The Macaque Apes On The Rock

Jan Leeming

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Me looking brave before taking to the air (and the wing) of the plane. Wow, it was cold !! But the whole experience was totally exhilarating.



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Computers and the internet are amazing things. One of my concerns with putting together this site was that it could remain current, yet with all my travelling I've often much to say, but little time to say it. Years ago when reading the news it would take me days on end to reply to the kind letters people sent. Now, with the magic of the modern age, I can keep you up to date with what I'm doing and other events in my life.


Date: 14th September 2013

No visit to Gibraltar would be complete without a visit to the Rock Apes. Ch. 5 wanted to film my visit and for me to meet Dr. Eric Shaw in charge of Ape Management. I’d seen a couple of the programme ‘Gibraltar – Britian in the Sun’ so had seen Dr. Eric on the show. He is, of course, very knowledgeable not only about the Apes but about the history appertaining to them and the legend that the Rock will remain British so long as the Apes are there! Quite interesting in the current climate of dis-harmony with the Spanish.

If I can précis the story, at some stage in its history the Rock was under a surprise attack from invaders scaling the steep cliff and it was the noise of the Macaques which alerted the British Garrison. It was this incident which gave rise to the legend.

Sir Winston Churchill must have been a bit superstitious because in 1942 (during World War II), after the population dwindled to just a handful of individuals (just seven monkeys), Sir Winston ordered their numbers be replenished immediately from forest fragments in both Morocco and Algeria because of this traditional belief.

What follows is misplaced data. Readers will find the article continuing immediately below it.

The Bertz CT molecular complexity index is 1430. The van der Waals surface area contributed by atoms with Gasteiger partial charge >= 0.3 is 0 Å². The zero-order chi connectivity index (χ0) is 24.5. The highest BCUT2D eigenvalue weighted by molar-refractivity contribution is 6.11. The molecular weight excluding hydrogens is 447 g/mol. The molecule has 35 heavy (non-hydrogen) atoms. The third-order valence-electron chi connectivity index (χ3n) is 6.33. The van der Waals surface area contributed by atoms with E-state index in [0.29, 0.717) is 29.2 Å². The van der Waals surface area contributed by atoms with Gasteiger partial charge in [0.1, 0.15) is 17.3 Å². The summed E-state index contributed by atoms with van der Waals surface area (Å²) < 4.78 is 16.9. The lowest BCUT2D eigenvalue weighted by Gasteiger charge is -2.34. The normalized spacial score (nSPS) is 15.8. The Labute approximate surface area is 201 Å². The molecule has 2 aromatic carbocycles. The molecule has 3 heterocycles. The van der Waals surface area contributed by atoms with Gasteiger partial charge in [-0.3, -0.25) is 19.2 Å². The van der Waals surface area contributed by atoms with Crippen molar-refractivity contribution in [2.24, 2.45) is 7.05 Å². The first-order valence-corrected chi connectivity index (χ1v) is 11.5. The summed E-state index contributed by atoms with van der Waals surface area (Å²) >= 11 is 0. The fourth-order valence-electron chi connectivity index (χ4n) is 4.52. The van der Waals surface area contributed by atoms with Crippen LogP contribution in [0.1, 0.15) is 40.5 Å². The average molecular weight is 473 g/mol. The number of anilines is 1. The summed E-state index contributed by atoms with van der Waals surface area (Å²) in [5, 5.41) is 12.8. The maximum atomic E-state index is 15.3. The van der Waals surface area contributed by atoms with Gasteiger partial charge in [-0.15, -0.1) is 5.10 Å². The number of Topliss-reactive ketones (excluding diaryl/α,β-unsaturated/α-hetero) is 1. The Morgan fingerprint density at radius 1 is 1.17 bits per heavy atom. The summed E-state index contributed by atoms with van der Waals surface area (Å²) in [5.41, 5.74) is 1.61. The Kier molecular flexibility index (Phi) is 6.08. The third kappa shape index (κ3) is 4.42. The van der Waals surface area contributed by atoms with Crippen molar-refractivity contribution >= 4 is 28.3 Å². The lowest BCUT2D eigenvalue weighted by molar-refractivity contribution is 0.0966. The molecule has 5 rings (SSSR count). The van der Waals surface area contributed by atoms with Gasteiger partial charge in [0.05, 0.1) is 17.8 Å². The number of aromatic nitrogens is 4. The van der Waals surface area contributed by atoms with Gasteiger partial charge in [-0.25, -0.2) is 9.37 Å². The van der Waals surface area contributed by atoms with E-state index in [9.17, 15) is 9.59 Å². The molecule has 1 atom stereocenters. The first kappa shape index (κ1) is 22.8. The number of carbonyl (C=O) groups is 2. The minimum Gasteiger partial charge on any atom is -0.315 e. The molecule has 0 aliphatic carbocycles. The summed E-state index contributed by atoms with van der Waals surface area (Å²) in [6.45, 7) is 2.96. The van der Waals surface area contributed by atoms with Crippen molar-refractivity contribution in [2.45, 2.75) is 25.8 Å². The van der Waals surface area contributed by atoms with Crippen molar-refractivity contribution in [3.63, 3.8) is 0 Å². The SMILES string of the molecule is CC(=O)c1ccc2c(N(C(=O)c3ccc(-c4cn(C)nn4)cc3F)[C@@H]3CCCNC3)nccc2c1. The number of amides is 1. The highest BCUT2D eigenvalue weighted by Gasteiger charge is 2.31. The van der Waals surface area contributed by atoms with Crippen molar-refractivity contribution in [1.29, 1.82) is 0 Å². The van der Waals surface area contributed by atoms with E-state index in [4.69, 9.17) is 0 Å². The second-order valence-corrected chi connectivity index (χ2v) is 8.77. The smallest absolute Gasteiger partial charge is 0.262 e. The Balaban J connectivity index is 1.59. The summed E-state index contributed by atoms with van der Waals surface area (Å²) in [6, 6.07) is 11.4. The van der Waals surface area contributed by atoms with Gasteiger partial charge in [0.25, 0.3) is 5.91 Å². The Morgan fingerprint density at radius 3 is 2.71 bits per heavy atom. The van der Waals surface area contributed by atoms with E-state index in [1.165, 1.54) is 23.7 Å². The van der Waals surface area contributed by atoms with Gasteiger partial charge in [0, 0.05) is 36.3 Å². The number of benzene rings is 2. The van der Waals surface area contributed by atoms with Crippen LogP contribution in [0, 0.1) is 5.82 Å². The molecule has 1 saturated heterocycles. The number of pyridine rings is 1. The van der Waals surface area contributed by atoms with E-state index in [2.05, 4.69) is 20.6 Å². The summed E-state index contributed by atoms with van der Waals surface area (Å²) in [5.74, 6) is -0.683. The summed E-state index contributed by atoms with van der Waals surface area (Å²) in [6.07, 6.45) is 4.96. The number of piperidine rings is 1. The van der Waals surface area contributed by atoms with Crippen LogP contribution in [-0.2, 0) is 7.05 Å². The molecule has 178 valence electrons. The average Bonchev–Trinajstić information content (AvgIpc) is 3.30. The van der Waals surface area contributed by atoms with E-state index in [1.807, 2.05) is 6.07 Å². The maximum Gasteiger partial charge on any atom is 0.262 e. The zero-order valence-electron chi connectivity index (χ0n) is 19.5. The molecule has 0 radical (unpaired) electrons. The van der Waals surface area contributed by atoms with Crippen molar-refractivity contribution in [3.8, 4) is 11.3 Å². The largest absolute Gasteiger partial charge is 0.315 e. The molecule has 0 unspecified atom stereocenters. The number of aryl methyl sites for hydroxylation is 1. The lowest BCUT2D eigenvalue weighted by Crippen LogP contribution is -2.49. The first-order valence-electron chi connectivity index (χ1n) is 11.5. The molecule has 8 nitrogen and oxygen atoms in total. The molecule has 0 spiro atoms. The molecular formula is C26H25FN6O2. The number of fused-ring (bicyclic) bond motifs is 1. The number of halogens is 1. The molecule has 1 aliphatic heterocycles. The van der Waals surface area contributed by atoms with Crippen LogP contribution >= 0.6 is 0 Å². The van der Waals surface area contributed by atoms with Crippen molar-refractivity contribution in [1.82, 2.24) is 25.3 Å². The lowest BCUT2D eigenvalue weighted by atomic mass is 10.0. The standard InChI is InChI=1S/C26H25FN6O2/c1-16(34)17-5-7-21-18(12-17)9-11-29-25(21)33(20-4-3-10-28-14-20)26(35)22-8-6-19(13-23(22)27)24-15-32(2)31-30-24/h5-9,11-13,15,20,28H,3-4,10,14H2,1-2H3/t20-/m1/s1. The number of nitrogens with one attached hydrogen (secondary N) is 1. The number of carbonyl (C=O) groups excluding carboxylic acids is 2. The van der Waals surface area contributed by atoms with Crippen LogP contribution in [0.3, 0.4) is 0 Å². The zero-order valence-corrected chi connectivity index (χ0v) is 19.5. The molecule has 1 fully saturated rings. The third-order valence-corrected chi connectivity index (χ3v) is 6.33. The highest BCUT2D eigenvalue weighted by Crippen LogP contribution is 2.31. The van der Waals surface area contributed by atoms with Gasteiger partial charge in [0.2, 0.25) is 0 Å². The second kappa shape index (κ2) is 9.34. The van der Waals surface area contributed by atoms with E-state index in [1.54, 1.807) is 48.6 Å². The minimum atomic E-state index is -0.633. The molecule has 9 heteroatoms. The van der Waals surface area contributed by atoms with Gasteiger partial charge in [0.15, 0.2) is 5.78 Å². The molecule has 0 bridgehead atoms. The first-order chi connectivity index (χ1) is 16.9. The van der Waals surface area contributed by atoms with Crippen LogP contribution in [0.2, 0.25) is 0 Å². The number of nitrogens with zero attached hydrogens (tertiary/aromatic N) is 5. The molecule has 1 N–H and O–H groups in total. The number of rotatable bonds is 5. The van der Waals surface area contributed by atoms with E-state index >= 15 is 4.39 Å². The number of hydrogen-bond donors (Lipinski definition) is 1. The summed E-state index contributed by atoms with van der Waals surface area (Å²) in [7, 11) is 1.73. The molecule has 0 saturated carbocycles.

I have to admit that the baby apes are incredibly appealing and one is tempted to want to touch them. Sadly too many of the tourists not only touch them but feed them – and when I asked Eric about their longevity he told me that sometimes they suffer premature death caused in part by being fed by the tourists. They are basically vegetarian although they will catch and eat such thing as lizards but their main diet is fruit and vegetable based. It is sad that people ignore the signs especially when it contributes to an early death. And the tour guides don’t do much to discourage the visitors from handling them and offering them food.

While we were filming one of the Apes stole a hat belonging to a tourist, disappeared over the cliff edge and then dumped it many feet below. Bravely Col. John leaped to the rescue, clambered down the cliff retrieved the hat and reunited the man with his chapeau.

I found this interesting information on the Wikipedia site -
Gibraltar's barbary macaque population was under the care of the British Army and later the Gibraltar Regiment from 1915 to 1991, who carefully controlled a population that initially consisted of a single troop. An officer was appointed to supervise their welfare, and a food allowance of fruit, vegetables and nuts was included in the budget. Births were gazetted in true military fashion, and each new arrival was named. They were named after governors, brigadiers and high-ranking officers. Any ill or injured monkey needing surgery or any other form of medical attention was taken to Royal Naval Hospital Gibraltar and received the same treatment as would an enlisted service man. Following the withdrawal of the British garrison, the Government of Gibraltar took over responsibility for the monkeys.

Sorry it is so dark but the Levanter was hanging around (just like the Cloth on Table Mountain in SA) - that's Spain in the background


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